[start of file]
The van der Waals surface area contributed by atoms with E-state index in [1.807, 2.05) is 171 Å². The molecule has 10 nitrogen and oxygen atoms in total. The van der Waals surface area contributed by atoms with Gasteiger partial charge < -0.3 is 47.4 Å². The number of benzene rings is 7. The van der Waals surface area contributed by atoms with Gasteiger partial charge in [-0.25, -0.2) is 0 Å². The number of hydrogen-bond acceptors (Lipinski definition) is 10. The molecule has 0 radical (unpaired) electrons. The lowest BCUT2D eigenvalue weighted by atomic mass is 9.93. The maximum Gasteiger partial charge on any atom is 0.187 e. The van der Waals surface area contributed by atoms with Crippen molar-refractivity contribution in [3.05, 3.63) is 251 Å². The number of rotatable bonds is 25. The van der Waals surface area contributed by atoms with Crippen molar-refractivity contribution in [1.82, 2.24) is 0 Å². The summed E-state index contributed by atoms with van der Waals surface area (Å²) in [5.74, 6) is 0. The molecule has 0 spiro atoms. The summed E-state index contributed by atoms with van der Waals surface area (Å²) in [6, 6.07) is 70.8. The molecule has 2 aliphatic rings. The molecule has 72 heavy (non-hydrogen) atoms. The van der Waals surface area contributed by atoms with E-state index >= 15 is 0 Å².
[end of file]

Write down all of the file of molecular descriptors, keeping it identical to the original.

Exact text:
The van der Waals surface area contributed by atoms with E-state index in [1.807, 2.05) is 171 Å². The molecule has 10 nitrogen and oxygen atoms in total. The van der Waals surface area contributed by atoms with Gasteiger partial charge < -0.3 is 47.4 Å². The number of benzene rings is 7. The van der Waals surface area contributed by atoms with Gasteiger partial charge in [-0.25, -0.2) is 0 Å². The number of hydrogen-bond acceptors (Lipinski definition) is 10. The molecule has 0 radical (unpaired) electrons. The lowest BCUT2D eigenvalue weighted by atomic mass is 9.93. The maximum Gasteiger partial charge on any atom is 0.187 e. The van der Waals surface area contributed by atoms with Crippen molar-refractivity contribution in [3.05, 3.63) is 251 Å². The number of rotatable bonds is 25. The van der Waals surface area contributed by atoms with Crippen molar-refractivity contribution in [1.82, 2.24) is 0 Å². The summed E-state index contributed by atoms with van der Waals surface area (Å²) in [5.74, 6) is 0. The molecule has 0 spiro atoms. The summed E-state index contributed by atoms with van der Waals surface area (Å²) in [6, 6.07) is 70.8. The molecule has 2 aliphatic rings. The molecule has 72 heavy (non-hydrogen) atoms. The van der Waals surface area contributed by atoms with E-state index >= 15 is 0 Å².